What nationally famous Connecticut institution was once located near the junction of Farmington Avenue and Asylum Avenue? How many people notice the statue that stands in the little wedge-shaped green park at this busy intersection, and how many people know what it commemorates? In 1817, one of the first schools for the deaf was erected near this site. Known as the Connecticut Asylum for the Deaf and Dumb, it pioneered the use of American sign language. Asylum Avenue was then a very new road—the CHS has an 1802 manuscript map showing it as “the road now laid”—and it took its name from this institution. The word “asylum” in those days had none of the negative connotations that it acquired later. It suggested a place of refuge rather than a place of imprisonment. The monument was commissioned from local sculptor Frances Wadsworth in 1950 by the New England Gallaudet Association in commemoration of the asylum’s founder, Thomas Gallaudet. The monument depicts Alice Cogswell, the young girl who was Gallaudet’s first pupil. She is shown clutching a book and being supported by two enormous hands in the shape of the deaf-mute sign for “light.” Today the American School for the Deaf, as it is now known, continues to educate the deaf and hard-of-hearing at its spacious campus in West Hartford.
Tag Archives: Art
Dollie McLean: From the West Indies to the Capital City
Born (Dollie) Clarice Helene Simmons in Antigua, West Indies, Dollie McLean was raised in Manhattan, later lived in the Bronx, and graduated from both the University of Hartford and FIT. Mrs. McLean has been an avid participant in the arts throughout her life, having performed off-Broadway as an actress and dancer with various organizations like the Negro Ensemble Company. Continue reading
On the Road with Richard Welling
I’m inclined to think of Richard Welling inassociation with two cities—New York City and Hartford, Connecticut, but in addition to his iconic drawings of New York and Hartford, Welling produced views of many of other buildings and landscapes throughout the Northeast. The Richard Welling Collection at the Connecticut Historical Society includes views of Washington, D.C., Philadelphia, Boston, and Maine—and small towns throughout Connecticut. I like to think of Welling as a twentieth-century John Warner Barber. Just as Barber’s drawings show us what Connecticut looked like in the 1830s, Richard Welling’s drawings will show future generations what Connecticut looked like in the 1960s, 70s, and 80s. Welling’s drawing of the First Church of Christ on Route 44 in Canton Center evokes the feeling of Barber’s earlier views. Other drawings show downtown Collinsville, on its way to becoming a bustling antiques center, following the closing of the Collins Company in 1966. Look for other Connecticut views by Richard Welling on this site in the months to come.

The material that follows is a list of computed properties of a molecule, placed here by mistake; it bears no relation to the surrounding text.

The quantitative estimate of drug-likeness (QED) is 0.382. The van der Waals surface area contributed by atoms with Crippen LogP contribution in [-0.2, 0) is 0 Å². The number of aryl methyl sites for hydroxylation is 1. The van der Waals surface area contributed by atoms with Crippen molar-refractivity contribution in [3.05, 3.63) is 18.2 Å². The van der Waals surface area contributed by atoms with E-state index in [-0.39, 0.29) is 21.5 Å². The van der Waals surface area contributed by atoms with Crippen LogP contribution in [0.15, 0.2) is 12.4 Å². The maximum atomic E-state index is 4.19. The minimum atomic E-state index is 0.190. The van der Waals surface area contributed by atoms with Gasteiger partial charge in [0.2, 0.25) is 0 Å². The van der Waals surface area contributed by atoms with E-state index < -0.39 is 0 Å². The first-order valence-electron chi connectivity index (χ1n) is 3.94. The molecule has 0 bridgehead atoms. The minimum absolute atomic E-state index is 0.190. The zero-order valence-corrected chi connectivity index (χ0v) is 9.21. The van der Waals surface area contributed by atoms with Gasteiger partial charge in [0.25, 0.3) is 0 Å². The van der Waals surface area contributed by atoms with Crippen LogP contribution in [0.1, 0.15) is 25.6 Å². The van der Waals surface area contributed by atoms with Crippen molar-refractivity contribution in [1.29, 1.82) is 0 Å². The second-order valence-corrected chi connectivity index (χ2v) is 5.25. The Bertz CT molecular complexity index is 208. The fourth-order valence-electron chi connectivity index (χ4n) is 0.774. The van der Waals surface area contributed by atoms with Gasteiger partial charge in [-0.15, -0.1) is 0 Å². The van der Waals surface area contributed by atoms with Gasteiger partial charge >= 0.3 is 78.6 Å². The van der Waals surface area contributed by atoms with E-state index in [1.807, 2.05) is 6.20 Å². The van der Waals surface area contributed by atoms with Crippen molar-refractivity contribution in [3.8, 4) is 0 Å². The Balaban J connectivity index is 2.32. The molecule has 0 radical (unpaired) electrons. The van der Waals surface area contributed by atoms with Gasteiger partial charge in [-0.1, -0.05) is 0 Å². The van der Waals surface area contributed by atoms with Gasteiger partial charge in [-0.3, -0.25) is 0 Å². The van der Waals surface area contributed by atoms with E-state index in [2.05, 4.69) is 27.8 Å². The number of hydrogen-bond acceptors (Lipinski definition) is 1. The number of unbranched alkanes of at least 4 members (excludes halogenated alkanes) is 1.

Open Studio Hartford Comes to CHS
For artist Vicente Garcia, form and scale are crucial elements of his artistic production. On the beautiful fall day when he installed his large outdoor sculptures on the CHS grounds, he also needed strength and dexterity and some really good climbing skills. For those of you strolling past the CHS along Elizabeth Street or Asylum Avenue, you will most likely have noticed the work of Garcia, who is an Associate Professor of Art at Central Connecticut State University. The large metal sculptures have a natural rust finish and add drama to the grounds while still blending into the natural landscape. Continue reading
On the Tarmac with Richard Welling
I am continually amazed at the range of subjects that Richard Welling sketched in his long career. While best known for his drawings of Hartford’s changing skyline through the years, Richard also loved railroads and vessels of all types, as I have blogged about in the past. This of course now brings us to another type of vehicle—aircraft. Continue reading